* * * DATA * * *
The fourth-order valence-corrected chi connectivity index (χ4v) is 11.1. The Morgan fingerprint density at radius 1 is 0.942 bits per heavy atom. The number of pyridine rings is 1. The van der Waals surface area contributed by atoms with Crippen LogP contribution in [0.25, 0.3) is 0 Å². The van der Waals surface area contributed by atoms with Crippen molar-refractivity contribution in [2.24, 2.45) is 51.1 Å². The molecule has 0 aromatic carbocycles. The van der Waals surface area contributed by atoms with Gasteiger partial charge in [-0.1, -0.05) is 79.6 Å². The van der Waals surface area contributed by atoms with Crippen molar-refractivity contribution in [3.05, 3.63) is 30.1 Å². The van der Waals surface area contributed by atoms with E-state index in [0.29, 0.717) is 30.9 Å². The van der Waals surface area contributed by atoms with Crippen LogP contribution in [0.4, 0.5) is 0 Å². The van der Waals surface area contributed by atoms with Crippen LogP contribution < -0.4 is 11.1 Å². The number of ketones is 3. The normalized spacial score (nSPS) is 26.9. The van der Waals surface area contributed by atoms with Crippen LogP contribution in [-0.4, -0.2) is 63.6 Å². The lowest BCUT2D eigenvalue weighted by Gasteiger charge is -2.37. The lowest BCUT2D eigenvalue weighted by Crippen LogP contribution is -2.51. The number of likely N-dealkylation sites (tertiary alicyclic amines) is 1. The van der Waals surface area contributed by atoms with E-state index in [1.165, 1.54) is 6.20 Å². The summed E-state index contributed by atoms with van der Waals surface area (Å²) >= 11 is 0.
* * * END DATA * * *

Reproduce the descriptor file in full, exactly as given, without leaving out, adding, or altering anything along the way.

The fourth-order valence-corrected chi connectivity index (χ4v) is 11.1. The Morgan fingerprint density at radius 1 is 0.942 bits per heavy atom. The number of pyridine rings is 1. The van der Waals surface area contributed by atoms with Crippen LogP contribution in [0.25, 0.3) is 0 Å². The van der Waals surface area contributed by atoms with Crippen molar-refractivity contribution in [2.24, 2.45) is 51.1 Å². The molecule has 0 aromatic carbocycles. The van der Waals surface area contributed by atoms with Gasteiger partial charge in [-0.1, -0.05) is 79.6 Å². The van der Waals surface area contributed by atoms with Crippen molar-refractivity contribution in [3.05, 3.63) is 30.1 Å². The van der Waals surface area contributed by atoms with E-state index in [0.29, 0.717) is 30.9 Å². The van der Waals surface area contributed by atoms with Crippen LogP contribution in [0.4, 0.5) is 0 Å². The van der Waals surface area contributed by atoms with Crippen LogP contribution < -0.4 is 11.1 Å². The number of ketones is 3. The normalized spacial score (nSPS) is 26.9. The van der Waals surface area contributed by atoms with Crippen LogP contribution in [-0.4, -0.2) is 63.6 Å². The lowest BCUT2D eigenvalue weighted by Gasteiger charge is -2.37. The lowest BCUT2D eigenvalue weighted by Crippen LogP contribution is -2.51. The number of likely N-dealkylation sites (tertiary alicyclic amines) is 1. The van der Waals surface area contributed by atoms with E-state index in [1.165, 1.54) is 6.20 Å². The summed E-state index contributed by atoms with van der Waals surface area (Å²) >= 11 is 0.